Canoeing is a way to sit still and pay attention.

HomeCanoeingConsultingPhotographyDharma Talks



Canoe Trips

Boundary Waters:

Boundary Waters Campsites

Bois Brule River

Flambeau River

Kickapoo and Mecan Rivers

Sylvania Wilderness

Wisconsin's Flowages

Wolf and Peshtigo Rivers


Boats & Gear

Boundary Waters Gear List

Bell Wildfire (Royalex)

Blackhawk Ariel

Mad River Independence (sold)

Wenonah Prism (sold)
-cane seat installation
-thwart replacement

Custom portage pads

Seat-mounted portage yoke

Outside canoe shelter

Inside canoe storage



BWCA - September 2012

Page 2: Days 2-3
Seagull Lake to Saganaga Lake


Day 2 – Thursday, Sept. 13 – Weird Winds

I'm up before 6:00 to get a jump on what I expect could be a windier day than the forecast. I've found that the actual windspeed in this area is about 5 mph greater than the forecast. I suspect it has to do with the way the landforms channel the wind.

I retrieve my food and find that some little critters have chewed through what I thought was an odor-proof plastic bag I was too lazy to put in the Bear Vault. Who/whatever got to it ate a whole snack bag of trail mix and an entire tortilla, but the beef jerky was untouched.

Maintaining my usual two-hour time to break camp, I leave a little after 8:00. Things have settled down, but it's still a Day of Weird Winds. I paddle past many islands and peninsulas, and each one wants to have its way with my little boat. It's good to have a lot of room in front of me because I shift the packs quite a bit to maintain trim. It's also good that the Independence has a fairly low sheer line and fair amount of rocker; a less responsive boat like the Prism would be harder to control.

The trip through Seagull is quite scenic ...

but it shows the ongoing effects of previous fires.


The 30-rod portage into Alpine Lake is a tough one. Once again, I have to line the boat through a rocky stretch leading to the portage landing.


After getting the boat over four trees spanning the overgrown trail, I manage to get down a short, crumbling, and near-vertical rock face. The low water presents another lining opportunity after the portage.


I wonder if the 95-rodder to the south would have been easier.

Getting through Alpine is pretty straightforward, making allowances for the wind, which continues to come from nearly every direction. Site 1 on Red Rock Lake (C0407) is so appealing - it must surely have level tent pads - I'm tempted to stop ...

but I press on in order to put more miles behind me today. At about this time my GPS crashed; i.e., it reverted to its default settings and lost all waypoints and routes I'd programmed into it. At first it's irritating (understatement) and then it occurs to me that less time spent in "tech" mode could mean more time in "here" mode. I'm reminded of the wisdom of dogs and horses and other smart critters: to simply be present. There isn't much need for our big brain's job of figuring things out. Mammalian brain is mostly enough out here.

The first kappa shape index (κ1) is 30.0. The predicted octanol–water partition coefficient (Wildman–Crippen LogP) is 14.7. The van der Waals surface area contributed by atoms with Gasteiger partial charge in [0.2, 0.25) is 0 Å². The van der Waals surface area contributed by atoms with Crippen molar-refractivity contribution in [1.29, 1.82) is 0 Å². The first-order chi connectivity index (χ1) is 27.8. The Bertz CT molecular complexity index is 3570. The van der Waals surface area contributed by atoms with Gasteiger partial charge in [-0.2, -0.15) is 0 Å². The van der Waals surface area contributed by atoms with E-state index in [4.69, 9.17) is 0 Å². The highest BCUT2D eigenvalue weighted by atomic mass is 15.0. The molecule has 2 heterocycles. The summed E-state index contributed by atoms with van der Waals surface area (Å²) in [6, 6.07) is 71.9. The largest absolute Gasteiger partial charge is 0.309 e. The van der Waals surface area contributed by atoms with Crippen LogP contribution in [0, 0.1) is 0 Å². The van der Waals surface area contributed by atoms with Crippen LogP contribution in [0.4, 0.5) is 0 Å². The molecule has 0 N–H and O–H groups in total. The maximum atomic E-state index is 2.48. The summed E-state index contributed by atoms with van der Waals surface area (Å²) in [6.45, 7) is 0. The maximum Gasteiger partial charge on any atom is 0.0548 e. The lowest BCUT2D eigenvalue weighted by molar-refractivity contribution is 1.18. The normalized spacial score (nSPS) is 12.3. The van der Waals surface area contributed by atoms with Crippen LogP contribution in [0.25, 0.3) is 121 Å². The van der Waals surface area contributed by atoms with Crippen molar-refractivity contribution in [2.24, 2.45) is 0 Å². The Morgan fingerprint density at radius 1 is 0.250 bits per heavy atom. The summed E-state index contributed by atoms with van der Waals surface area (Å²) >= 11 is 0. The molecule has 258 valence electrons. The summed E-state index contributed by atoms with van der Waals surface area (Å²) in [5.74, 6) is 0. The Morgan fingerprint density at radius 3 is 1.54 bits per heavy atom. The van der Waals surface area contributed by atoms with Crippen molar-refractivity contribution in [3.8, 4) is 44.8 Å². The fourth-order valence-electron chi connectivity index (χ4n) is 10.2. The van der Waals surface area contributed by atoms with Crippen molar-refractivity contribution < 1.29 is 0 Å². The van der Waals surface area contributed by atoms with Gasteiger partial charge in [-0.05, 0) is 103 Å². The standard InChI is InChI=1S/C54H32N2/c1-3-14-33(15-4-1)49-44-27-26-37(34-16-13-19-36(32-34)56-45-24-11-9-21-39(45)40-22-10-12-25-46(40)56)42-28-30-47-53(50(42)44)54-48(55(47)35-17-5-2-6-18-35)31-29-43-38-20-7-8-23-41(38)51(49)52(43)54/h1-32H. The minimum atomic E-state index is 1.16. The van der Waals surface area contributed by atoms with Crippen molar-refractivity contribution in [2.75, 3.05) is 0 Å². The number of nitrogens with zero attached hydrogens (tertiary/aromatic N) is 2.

There's a short portage leading into Red Rock Bay, which is really a part of big Saganaga Lake. Even though the water is low I'm able to line through. I have to remove the big pack to get past those rocks near the end.


It's been mostly cloudy today but clears in the afternoon. I end up on Saganaga Lake, site 66 (C0404). This is a 4- or 5-star site and I look forward to laying over here.


Dinner is wild rice and mushroom pilaf with ground beef and some other good stuff.

Day 2 summary:
Total distance 10.4 miles in 5:00
2 portages of 75 rods in 0:50
1 portage of 9 rods avoided by lining


Day 3 – Friday, Sept. 14 – Layover

The night is warm, in the upper 40s, and I sleep well. Getting up at about 8:00, I enjoy a breakfast of oatmeal with blueberries, raisins and hot milk. My left knee is sore so I put on the brace to keep the swelling down. In the late morning four canoes with huge loads - one of them motorized - come by. Someone hits a rock just off my site. After a few minutes one of them asks if there's another campsite nearby and I tell them to wait a minute and I'll check my map. He says that's OK, he'll look at his own map. I wonder what that was about. As they disappear to the south I still hear their southern accents and the sound of banjos playing softly in the background.

Later in the day I listen to a couple of 15-minute meditations by Kristin Neff. First is "Noting Emotions," a good reminder about being present with oneself. The other is "Self-Compassion," which encourages being kind to oneself and accepting one's life as it is. Her closing words echo for some time: "May you all be well, safe, happy, and free."

The day yields up a few photos.

That's a snail.


So far I've had a sense of this place and its inhabitants as "other." This evening the loons' songs get my attention and I finally wake up.

My soul's yearning
is to travel
in the land of loons.

My heart's yearning
is to have a partner
to share the journey.

Dinner is burrito stew with tortillas and Cache Lake chocolate pudding with a touch of Chambord.

There's a frost warning for tonight but it gets down only to about 35.

Tomorrow: Saganaga to the Monument Portage and Back


Back to top


Comments and suggestions welcome. Feel free to e-mail me.
Last updated October 2, 2012
Brought to you by Codabone Productions ©2009